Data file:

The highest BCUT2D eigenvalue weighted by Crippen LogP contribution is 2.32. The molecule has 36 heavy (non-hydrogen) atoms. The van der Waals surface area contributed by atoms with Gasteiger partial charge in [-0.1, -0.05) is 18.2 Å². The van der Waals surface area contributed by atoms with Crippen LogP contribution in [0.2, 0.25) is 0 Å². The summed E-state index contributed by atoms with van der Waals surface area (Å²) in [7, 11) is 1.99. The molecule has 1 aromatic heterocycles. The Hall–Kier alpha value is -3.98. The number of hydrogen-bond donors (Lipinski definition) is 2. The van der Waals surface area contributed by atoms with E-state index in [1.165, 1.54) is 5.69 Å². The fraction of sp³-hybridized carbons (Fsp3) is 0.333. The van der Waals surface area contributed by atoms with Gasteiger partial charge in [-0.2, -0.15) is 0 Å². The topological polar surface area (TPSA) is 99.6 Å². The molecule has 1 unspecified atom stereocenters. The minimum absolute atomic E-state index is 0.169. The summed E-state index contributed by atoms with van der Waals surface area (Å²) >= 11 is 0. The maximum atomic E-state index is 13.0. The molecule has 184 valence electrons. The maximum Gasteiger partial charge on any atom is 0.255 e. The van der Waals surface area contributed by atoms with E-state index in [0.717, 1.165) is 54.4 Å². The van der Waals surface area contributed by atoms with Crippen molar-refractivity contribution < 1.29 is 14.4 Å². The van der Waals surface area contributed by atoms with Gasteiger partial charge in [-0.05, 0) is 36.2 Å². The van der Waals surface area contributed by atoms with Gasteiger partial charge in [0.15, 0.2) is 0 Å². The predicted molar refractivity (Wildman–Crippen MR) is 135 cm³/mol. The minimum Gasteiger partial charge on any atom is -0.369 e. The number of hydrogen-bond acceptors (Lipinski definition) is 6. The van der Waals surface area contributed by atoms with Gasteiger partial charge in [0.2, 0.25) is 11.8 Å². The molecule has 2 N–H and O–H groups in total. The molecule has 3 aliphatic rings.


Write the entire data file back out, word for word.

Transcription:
The highest BCUT2D eigenvalue weighted by Crippen LogP contribution is 2.32. The molecule has 36 heavy (non-hydrogen) atoms. The van der Waals surface area contributed by atoms with Gasteiger partial charge in [-0.1, -0.05) is 18.2 Å². The van der Waals surface area contributed by atoms with Crippen LogP contribution in [0.2, 0.25) is 0 Å². The summed E-state index contributed by atoms with van der Waals surface area (Å²) in [7, 11) is 1.99. The molecule has 1 aromatic heterocycles. The Hall–Kier alpha value is -3.98. The number of hydrogen-bond donors (Lipinski definition) is 2. The van der Waals surface area contributed by atoms with E-state index in [1.165, 1.54) is 5.69 Å². The fraction of sp³-hybridized carbons (Fsp3) is 0.333. The van der Waals surface area contributed by atoms with Gasteiger partial charge in [-0.2, -0.15) is 0 Å². The topological polar surface area (TPSA) is 99.6 Å². The molecule has 1 unspecified atom stereocenters. The minimum absolute atomic E-state index is 0.169. The summed E-state index contributed by atoms with van der Waals surface area (Å²) >= 11 is 0. The maximum atomic E-state index is 13.0. The molecule has 184 valence electrons. The maximum Gasteiger partial charge on any atom is 0.255 e. The van der Waals surface area contributed by atoms with E-state index in [0.717, 1.165) is 54.4 Å². The van der Waals surface area contributed by atoms with Crippen molar-refractivity contribution < 1.29 is 14.4 Å². The van der Waals surface area contributed by atoms with Gasteiger partial charge in [-0.05, 0) is 36.2 Å². The van der Waals surface area contributed by atoms with Gasteiger partial charge in [0.15, 0.2) is 0 Å². The predicted molar refractivity (Wildman–Crippen MR) is 135 cm³/mol. The minimum Gasteiger partial charge on any atom is -0.369 e. The number of hydrogen-bond acceptors (Lipinski definition) is 6. The van der Waals surface area contributed by atoms with Gasteiger partial charge in [0.2, 0.25) is 11.8 Å². The molecule has 2 N–H and O–H groups in total. The molecule has 3 aliphatic rings.